This devotional was written by Kelly McFadden
The human body has many parts, but the many parts make up only one body. So it is with the body of Christ…Yes, the body has many different parts, not just one part. If the foot says, "I am not a part of the body because I am not a hand," that does not make it any less a part of the body. And if the ear says, "I am not part of the body because I am only an ear and not an eye," would that make it any less a part of the body? Suppose the whole body were an eye – then how would you hear? Or if your whole body were just one big ear, how could you smell anything? But God made our bodies with many parts, and he has put each part just where he wants it…In fact, some of the parts that seem weakest and least important are really the most necessary…If one part suffers, all the parts suffer with it, and if one part is honored, all the parts are glad. 1 Corinthians 12:12, 14-18, 22, 26
Volleyball is a team sport. Many college teams carry a roster of 12-14 players, only six players from each team can be on the court at a time. Of those positions only one is the setter. A setter is considered the football equivalent of a quarterback. They tend to run plays and act as the team leader. The point is this: only 1 of 12 players leads the team from the court. Some argue that the setter is the most important player on the court. That distinction cannot be made. For a team with only a setter would never win. A setter needs a passer to pass the ball, and a hitter to hit the ball for the game to be played.
A coach once told me that there is a difference between a great player and a great team player. He explained that a great player performs to the highest level of skill, but a great team player helps others around them perform to the top of their capability. A crowd watches and responds to those they see on the court or field. However, there are times a crowd never sees the greatest team player perform. Many times, the best team player is the one who shows up to practice everyday, works as hard as they can, makes everyone around them better, and then cheers from the bench on game day.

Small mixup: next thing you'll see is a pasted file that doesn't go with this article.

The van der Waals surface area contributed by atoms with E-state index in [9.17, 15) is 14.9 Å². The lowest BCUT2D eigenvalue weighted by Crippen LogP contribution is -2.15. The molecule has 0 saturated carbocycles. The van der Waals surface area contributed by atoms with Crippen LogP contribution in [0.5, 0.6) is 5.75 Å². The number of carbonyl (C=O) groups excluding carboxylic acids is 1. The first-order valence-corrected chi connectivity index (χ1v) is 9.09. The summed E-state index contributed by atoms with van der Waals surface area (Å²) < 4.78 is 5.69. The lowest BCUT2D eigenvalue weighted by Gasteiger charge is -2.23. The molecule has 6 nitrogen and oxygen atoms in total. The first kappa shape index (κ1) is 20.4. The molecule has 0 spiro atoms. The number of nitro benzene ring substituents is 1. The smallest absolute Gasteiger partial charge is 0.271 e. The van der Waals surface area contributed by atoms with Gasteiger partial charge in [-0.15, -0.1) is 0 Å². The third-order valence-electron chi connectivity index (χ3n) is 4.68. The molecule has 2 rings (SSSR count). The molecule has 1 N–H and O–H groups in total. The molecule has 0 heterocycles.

How can you be a great team player as a Christian?
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1. Why is it easier to envy the gifts someone else has been given, than to utilize and grow the ones you have been given?
2. Take a moment to write down or think about ways that God has gifted you. How can you use those gifts to edify the body of Christ and be a great team player?
Romans 12:1-6; Ephesians 4:15-16; Colossians 2:19-23
Kelly McFadden currently works at Mariners Church Southern California. She and her husband Michael are the soon-to-be parents of Campbell McFadden.
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